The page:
May Day is an official holiday in 66 countries and unofficially celebrated in many more, but it is rarely recognized in the US where it began.

In 1884, the Federation of Organized Trades and Labor Unions (which later became the American Federation of Labor) passed a resolution arguing that eight hours should constitute a legal day’s work. The resolution called for a general strike to achieve the goal, since legislative efforts had failed repeatedly. With workers being forced to work ten, twelve, and fourteen hours a day, mass support for the eight-hour movement grew rapidly.

On May 1, 1886, more than 300,000 workers in 13,000 businesses across the United States walked off their jobs in the first May Day protest in history. Within a few years, the fight was won. But, in the early part of the 20th century, the US government, recognizing May Day’s galvanizing potency, tried to curb May 1 celebrations and their radical resonance by establishing an alternative: Labor Day, a holiday devoid of historical significance–but one offering a paid day off!

This year, around the country, there seem to be a respectable number of May Day events doing honor to the memory of the first May 1 protesters. United for Peace is putting on an old-fashioned march and rally past the United Nations in a call for the abolition of nuclear weapons and a US troop withdrawal from Iraq. The march sets off from 50th Street and First Ave. in Manhattan at 12:00 with the rally scheduled to kick off at the Heckscher Ballfields in Central Park at 2:00. Featured speakers include Daniel Ellsberg, Helen Caldicott, Ray McGovern and the mayors of Hiroshima and Nagaski. Click here for more info and click here to help spread the word.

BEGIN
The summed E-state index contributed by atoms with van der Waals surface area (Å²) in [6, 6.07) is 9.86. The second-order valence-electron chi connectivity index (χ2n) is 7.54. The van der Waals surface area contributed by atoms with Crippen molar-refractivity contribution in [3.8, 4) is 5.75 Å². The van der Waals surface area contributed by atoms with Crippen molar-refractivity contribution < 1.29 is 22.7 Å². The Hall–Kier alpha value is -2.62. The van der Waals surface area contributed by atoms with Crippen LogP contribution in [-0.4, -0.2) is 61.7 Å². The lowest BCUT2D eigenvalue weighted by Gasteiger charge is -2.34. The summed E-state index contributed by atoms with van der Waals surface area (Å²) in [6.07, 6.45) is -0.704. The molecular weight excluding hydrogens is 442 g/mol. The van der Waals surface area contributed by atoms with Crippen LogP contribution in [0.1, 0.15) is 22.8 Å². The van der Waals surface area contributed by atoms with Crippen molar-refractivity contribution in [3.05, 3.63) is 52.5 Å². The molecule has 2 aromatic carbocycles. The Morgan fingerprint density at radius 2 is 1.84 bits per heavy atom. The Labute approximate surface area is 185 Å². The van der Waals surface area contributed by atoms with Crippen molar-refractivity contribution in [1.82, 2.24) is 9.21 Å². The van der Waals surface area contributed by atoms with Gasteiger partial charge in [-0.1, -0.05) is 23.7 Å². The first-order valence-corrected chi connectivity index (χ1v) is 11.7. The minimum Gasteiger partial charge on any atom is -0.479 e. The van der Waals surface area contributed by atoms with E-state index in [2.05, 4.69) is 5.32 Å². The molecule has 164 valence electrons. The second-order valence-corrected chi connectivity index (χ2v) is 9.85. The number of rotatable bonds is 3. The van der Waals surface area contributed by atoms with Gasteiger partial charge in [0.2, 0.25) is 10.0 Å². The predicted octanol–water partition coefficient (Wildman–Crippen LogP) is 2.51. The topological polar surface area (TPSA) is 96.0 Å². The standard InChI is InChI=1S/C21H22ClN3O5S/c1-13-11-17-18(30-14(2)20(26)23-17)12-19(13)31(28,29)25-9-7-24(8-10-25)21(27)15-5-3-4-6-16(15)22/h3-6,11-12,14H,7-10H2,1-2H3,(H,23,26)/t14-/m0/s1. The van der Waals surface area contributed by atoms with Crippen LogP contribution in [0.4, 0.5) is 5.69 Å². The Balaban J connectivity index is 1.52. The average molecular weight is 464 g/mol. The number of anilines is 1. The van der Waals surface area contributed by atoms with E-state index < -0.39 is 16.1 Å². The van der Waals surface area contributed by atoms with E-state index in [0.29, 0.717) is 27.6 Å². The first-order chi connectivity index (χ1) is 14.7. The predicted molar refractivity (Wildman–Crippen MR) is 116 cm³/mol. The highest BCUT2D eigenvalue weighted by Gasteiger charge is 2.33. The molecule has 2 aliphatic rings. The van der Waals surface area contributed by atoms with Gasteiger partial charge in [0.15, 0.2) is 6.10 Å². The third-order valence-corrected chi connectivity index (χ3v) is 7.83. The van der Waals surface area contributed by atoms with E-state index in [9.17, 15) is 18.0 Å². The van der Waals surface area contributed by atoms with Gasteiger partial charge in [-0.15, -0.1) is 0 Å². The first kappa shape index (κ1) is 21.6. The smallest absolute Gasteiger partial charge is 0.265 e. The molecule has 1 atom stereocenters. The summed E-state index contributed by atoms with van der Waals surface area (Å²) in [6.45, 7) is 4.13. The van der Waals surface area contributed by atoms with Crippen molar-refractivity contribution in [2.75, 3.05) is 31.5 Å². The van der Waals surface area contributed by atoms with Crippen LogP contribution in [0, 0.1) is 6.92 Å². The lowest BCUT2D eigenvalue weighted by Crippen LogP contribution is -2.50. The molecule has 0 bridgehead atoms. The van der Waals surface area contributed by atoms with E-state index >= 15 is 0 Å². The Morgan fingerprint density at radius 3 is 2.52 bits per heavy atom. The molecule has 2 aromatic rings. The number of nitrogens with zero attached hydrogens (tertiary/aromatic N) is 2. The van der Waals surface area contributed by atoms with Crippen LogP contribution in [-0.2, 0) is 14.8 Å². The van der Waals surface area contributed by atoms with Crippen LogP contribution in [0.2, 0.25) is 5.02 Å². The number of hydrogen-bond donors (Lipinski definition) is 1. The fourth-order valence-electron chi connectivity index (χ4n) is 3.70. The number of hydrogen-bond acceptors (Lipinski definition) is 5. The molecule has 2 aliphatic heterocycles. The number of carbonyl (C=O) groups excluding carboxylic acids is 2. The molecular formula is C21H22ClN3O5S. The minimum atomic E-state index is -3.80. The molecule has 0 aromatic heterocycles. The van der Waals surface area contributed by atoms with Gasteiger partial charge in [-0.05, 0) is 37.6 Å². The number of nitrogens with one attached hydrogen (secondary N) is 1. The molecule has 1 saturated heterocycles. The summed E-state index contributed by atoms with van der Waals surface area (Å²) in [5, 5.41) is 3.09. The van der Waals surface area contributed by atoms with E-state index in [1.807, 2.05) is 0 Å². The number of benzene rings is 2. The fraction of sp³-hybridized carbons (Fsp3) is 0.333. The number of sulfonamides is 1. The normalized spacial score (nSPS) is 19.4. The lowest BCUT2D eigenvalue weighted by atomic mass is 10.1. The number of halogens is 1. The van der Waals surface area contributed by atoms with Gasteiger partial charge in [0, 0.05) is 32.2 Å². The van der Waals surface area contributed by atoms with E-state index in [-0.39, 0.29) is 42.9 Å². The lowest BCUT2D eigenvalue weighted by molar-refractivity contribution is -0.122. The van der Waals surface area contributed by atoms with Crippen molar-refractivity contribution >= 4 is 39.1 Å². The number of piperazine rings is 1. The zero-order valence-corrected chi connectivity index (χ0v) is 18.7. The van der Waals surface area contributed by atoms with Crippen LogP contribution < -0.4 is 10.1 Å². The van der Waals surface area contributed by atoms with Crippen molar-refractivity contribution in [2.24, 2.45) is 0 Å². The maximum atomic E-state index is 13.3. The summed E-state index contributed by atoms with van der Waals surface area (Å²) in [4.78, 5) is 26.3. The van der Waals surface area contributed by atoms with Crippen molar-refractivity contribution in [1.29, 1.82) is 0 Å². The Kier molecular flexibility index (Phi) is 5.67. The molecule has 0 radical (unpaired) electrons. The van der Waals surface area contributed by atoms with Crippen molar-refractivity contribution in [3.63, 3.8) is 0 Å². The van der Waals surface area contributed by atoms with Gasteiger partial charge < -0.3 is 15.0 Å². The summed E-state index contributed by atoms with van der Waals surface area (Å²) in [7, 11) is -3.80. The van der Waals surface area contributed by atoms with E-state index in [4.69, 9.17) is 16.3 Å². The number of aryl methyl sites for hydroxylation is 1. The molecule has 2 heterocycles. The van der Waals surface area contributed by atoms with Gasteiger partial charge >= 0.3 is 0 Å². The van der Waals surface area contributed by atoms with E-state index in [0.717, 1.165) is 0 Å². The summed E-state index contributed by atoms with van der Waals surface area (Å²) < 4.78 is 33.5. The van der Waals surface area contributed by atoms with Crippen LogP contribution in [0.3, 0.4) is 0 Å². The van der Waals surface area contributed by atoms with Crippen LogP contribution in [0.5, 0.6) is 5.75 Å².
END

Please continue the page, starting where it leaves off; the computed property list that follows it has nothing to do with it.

(And on May 2, you can join Ellsberg, Caldicott, Jonathan Schell, Ariel Dorfman, Eve Ensler, Carolyn Forche, Amy Goodman, James Carroll, Robert Lifton and others for a conference addressing the political, moral and cultural dimensions of the growing nuclear threat. At 9:00am at CUNY Graduate Center in New York City. Click here for info.)

After the UFP march, you can also head downtown to Tompkins Square Park for the 19th annual squatters’ Mayday celebration, a free music and arts festival brought to you by a group of local anarchist collectives. Starting at 11:00 and going on all day.

There’s also a “May Day Rally for Jobs, Not War” going on at Union Square in lower Manhattan at the same time as the UFP event takes place. Click here to read the call to action and click here to see a list of endorsers. People are massing at the 14th Street entrance to the park at 1:00pm.

Meanwhile, in Charlotte, North Carolina, many of the local chapters of the groups putting on the Union Sq. rally in Manhattan, including the Million Worker March Movement, the Troops Out Now Coalition, and the Action Center For Justice, are calling for a “JOBS NOT WAR–Bring the Troops Home Now!” rally gathering at 2:00pm at Independence Park.

Nation reader Greg Gibbs reports that May Day has been celebrated in Minneapolis for 31 years, in Powederhorn Park on the City’s southside–the “people’s republic of south Minneapolis.” There’s a parade, booths, food and music led by a local puppet troupe called In the Heart of the Beast. This year the festivities start at 1:00.

And, in the great Northwest, they’re celebrating International Workers Day with a bike ride and picnic in Seattle. Converge at Westlake Center at 12:01. Picnic spot to be decided later. “Bring friends and lovers and fellow workers. Bring food to share, chalk, songs, banners, flags, creativity, defiance and your bicycle.”

This is just a sampling of some progressive ways to spend your time this May Day. Please click here to let us know about any other events we should be highlighting before Sunday.